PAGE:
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May 27, 1999
NL East Notebook
A Quiet Chase
The Chase for... .500?
Yes, it's early, but given the attention Larry Walker and Sean Casey are getting for having batting averages around .400, it's probably not unreasonable to mention that John Olerud's OBP is .505. In 1998, Mark McGwire spent a few weeks around the magic mark, and in 1994, Frank Thomas ran a .494 OBP in a season ended by the strike.
But no player has been on base in half of his plate appearances since 1957, when Ted Williams (.528) and Mickey Mantle (.515) posted the fifth- and ninth-best OBPs in history. Thomas' 1994 is the only season above .490 since then. Now, granted that the period from 1958-1993 was predominantly a pitchers' era, and since 1994 we've been in a tremendous offensive upswing. This is still a feat that has been accomplished just 16 times in history. Batting .400? 27 times.
Olerud is no fluke. In 1993, he made his first run at .500, ending up with a .478 OBP. Like his counterpart Thomas, he is a hitter capable of hitting for a high average and willing to take lots of walks. Offensive levels--and walk rates--are very high, a contributing factor to his jump this year. And Olerud hits left-handed pitchers: he's following up his .980 OPS against them in 1998 with a 1.094 OPS against them so far in 1999.
His own talents are in his favor. His environment is not. With Mike Piazza behind him, Olerud is unlikely to see many intentional walks, which would be helpful. Additionally, Shea Stadium hurts his batting average slightly. Larry Walker, despite a much-inferior walk rate, may be a better bet thanks to 5,280 feet of altitude. Walker is currently at .458, not much over his .405 BA.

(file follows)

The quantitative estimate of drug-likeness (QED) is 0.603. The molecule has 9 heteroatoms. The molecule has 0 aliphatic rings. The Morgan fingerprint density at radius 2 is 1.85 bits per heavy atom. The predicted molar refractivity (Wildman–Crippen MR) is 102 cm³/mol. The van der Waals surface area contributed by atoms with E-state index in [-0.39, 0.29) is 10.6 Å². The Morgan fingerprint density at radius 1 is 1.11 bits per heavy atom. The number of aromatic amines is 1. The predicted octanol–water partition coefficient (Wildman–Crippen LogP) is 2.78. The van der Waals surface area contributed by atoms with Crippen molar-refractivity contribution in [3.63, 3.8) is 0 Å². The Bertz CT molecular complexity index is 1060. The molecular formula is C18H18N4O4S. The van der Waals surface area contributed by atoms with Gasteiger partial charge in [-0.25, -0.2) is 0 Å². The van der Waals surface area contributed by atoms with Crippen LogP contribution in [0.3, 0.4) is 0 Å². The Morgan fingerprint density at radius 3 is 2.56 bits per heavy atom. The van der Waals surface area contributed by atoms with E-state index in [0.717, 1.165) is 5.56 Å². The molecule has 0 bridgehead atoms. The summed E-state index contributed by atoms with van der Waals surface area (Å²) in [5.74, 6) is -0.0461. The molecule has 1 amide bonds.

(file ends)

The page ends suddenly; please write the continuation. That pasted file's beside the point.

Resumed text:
So with your nightly dose of Sean Casey's sharp single to right, and Tony Fernandez's blooper into left, keep in mind Olerud's two walks. They aren't going to be greeted by a "Boo-yah!", but they just might add up to history.
A Lot of "Bull"
Greg Maddux and Tom Glavine are trying out for a permanent job hosting "World's Meatiest Changeups". The left fielders are hitting...well, like Greg Maddux and Tom Glavine. John Smoltz is on the disabled list.
The Braves are 27-18.
Exactly how is this team keeping it together in the face of the worst performance in years by its vaunted rotation? Especially since we all know that their bullpen consists of guys nicknamed "Napalm". Doesn't it?
ERA IP H R ER HR BB SO Mike Remlinger 1.31 20 2/3 12 3 3 1 11 18 John Rocker 2.41 18 2/3 11 6 5 0 10 24 Kevin McGlinchy 2.53 21 1/3 17 8 6 1 12 19 Rudy Seanez 2.66 20 1/3 16 6 6 2 6 14 Justin Speier 3.18 17 12 6 6 5 7 16Next time anybody in a suit they didn't pick out themselves tells you the Braves need Rick Aguilera or Billy Taylor or the ghost of Hoyt Wilhelm, you have carte blanche to think very, very bad thoughts. The Braves' bullpen is a strength, and it's a strength at an absolutely microscopic cost.
Develop enough good arms, and you can have the luxury of a cheap, hard-throwing bullpen. Sure, the Braves got a bit lucky with Rudy Seanez, but he always had the skill set to be effective in this role. And the pen is only going to get deeper when Smoltz returns and Odalis Perez moves in.
The Braves' bullpen is a strength. Tell a friend, and maybe we can get a movement started.
Kevin Millar is getting another chance in Florida, where Todd Dunwoody has been demoted and Derrek Lee may follow. Millar is no glove man, but he can hit well enough to carry first base, and should end up with 300 or so at-bats. He and Bruce Aven, minor league veterans, are the best stories on the Marlins right now.... Much-maligned Doug Glanville is having a Goodwinesque turnaround: he has walked 23 times and is currently posting a .400 OBP, a big reason why the Phillies are third in the league in runs scored.